Foreign Tax Resident Reporting

The Australian Government has entered into global agreements requiring the reporting of foreign tax resident information to international tax authorities.   

This reporting is supported by two regimes:

  • the Foreign Account Tax Compliance Act (FATCA); to exchange information between Australia and the United States (US); and
  • the Common Reporting Standard (CRS); to exchange information between Australia and various countries that have adopted this regime.

These regimes are supervised in Australia by the Australian Tax Office (ATO).  

A brochure summarising foreign tax resident reporting information for consumers is available from the ATO.


WHY DO THESE REGIMES APPLY TO AUSTRALIA?

The Australian Government has committed to implementing FATCA and CRS and has passed Australian tax laws that require Australian Financial Institutions to comply with these regimes. 

By implementing FATCA and CRS, Australia will receive information from Financial Institutions in other participating countries on accounts held by Australian tax residents.


WHAT ARE THE IMPLICATIONS OF FOREIGN TAX RESIDENT REPORTING?

Under FATCA and CRS, we are required to ask you to provide your tax status before we can open an account for you.   If you are opening an account for an entity, we may also require tax information from certain individuals associated with the entity, such as owners or controllers.

We are required to report foreign taxpayer information to the ATO who is responsible for passing this information on to the relevant international tax authority.  These international tax authorities may then seek to match this data with their taxpayer records.

INVESTORS


What additional information do I need to provide?

A self-certification of your tax residency is required.

  • For new clients, this information will be captured on product application forms or customer identification forms at the time of application.
  • For existing clients, we may contact you to request this information at a later date.

What happens if I do not provide the tax information requested?

  • For new clients, we are prohibited from opening an account if the required tax information is not provided.  Delays in providing this information may result in investments being issued at unit prices as at the date this information is provided (rather than application date).
  • For existing clients, we may be required to treat you as a foreign tax resident if any information requested is not provided.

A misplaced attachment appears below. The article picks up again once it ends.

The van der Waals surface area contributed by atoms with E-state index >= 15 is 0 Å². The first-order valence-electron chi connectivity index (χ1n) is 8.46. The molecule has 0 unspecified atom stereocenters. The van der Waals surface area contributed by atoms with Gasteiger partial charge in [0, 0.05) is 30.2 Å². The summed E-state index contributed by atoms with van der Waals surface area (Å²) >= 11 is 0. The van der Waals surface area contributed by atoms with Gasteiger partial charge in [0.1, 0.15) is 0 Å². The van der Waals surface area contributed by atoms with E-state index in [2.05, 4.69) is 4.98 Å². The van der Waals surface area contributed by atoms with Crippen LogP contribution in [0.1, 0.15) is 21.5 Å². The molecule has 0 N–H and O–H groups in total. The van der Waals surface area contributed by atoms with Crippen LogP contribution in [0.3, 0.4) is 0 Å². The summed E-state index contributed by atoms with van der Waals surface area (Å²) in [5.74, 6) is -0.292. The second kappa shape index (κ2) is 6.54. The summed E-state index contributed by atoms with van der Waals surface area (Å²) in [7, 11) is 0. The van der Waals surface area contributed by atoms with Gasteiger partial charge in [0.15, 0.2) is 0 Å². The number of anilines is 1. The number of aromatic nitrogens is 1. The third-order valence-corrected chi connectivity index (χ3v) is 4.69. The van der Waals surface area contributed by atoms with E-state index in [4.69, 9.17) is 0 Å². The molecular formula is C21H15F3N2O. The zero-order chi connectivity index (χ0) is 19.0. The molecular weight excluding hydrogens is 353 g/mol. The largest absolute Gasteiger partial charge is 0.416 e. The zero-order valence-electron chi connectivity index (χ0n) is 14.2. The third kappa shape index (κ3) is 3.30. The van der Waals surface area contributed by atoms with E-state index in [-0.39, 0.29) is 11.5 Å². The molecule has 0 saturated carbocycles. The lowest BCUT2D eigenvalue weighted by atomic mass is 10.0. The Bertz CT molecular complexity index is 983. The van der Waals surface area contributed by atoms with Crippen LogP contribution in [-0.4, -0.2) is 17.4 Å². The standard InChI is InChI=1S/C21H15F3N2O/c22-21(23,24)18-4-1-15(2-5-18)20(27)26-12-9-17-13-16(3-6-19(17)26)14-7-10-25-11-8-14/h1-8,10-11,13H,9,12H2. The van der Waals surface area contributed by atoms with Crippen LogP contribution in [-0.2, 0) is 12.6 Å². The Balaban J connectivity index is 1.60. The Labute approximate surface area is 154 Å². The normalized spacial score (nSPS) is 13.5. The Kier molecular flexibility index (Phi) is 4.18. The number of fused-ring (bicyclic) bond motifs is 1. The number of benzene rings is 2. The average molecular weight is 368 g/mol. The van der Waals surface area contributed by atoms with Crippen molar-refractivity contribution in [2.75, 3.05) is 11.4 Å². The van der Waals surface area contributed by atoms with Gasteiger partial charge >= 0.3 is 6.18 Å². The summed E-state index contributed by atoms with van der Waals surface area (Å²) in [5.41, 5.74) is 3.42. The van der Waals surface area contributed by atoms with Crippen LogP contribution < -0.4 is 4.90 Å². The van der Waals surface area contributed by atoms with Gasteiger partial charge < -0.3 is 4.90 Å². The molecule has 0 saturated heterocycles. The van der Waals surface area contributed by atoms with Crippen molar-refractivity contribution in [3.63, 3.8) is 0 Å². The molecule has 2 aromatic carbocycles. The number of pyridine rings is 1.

How do I know if I am a foreign resident for tax purposes?

Tax Residency rules differ by country. Whether an individual is a tax resident of a particular country is often (but not always) based on the amount of time a person spends in a country, the location of a person’s residence or place of work.

For the US, tax residency can be as a result of citizenship or residency.  US citizenship is generally assigned to anyone born in the US and must be officially renounced to no longer be valid.

If I am unsure whether I am a foreign resident for tax purposes, who can assist me?

If you have questions about your tax residence status, contact the ATO, the tax authority of your country of residence, or seek advice from a tax agent or advisor.

What if I am a foreign resident for tax purposes?

We are obliged to report foreign tax resident information to the ATO, who may pass this information on to the relevant overseas tax authority.

Why is tax information requested for the beneficial owners or controlling persons of an entity?

Certain entities controlled by foreign tax residents are required to be reported to the ATO, including details of the foreign taxpayers who own or control these entities.

Where can I find more information about the tax information I need to provide?

The tax information requested in application or ID forms is explained in the ID Forms Terminology section on this page.  Further information can also be obtained from the ATO

ADVISERS


What is changing and when?

FATCA commenced on 1 July 2014 and CRS commenced on 1 July 2017. FATCA reporting commenced in 2015 and CRS reporting commences in 2018.

Where can I find more information about the FATCA or CRS information I need to provide?

The tax information requested in application or ID forms is explained in the ID Forms Terminology section on this page.  Further information can also be obtained from the ATO.

Who can assist my client if they are unsure whether they are a foreign resident for tax purposes?

If your client has any questions about their tax residence status, they can contact the ATO,  the tax authority of their country of residence, or seek advice from a tax agent or advisor.

Which clients are impacted?

All new clients investing into non-superannuation products will be required to provide tax information at account opening. Product disclosure documents and application forms will provide guidance on the account opening process.

What about clients that existed prior to the adoption of FATCA and CRS?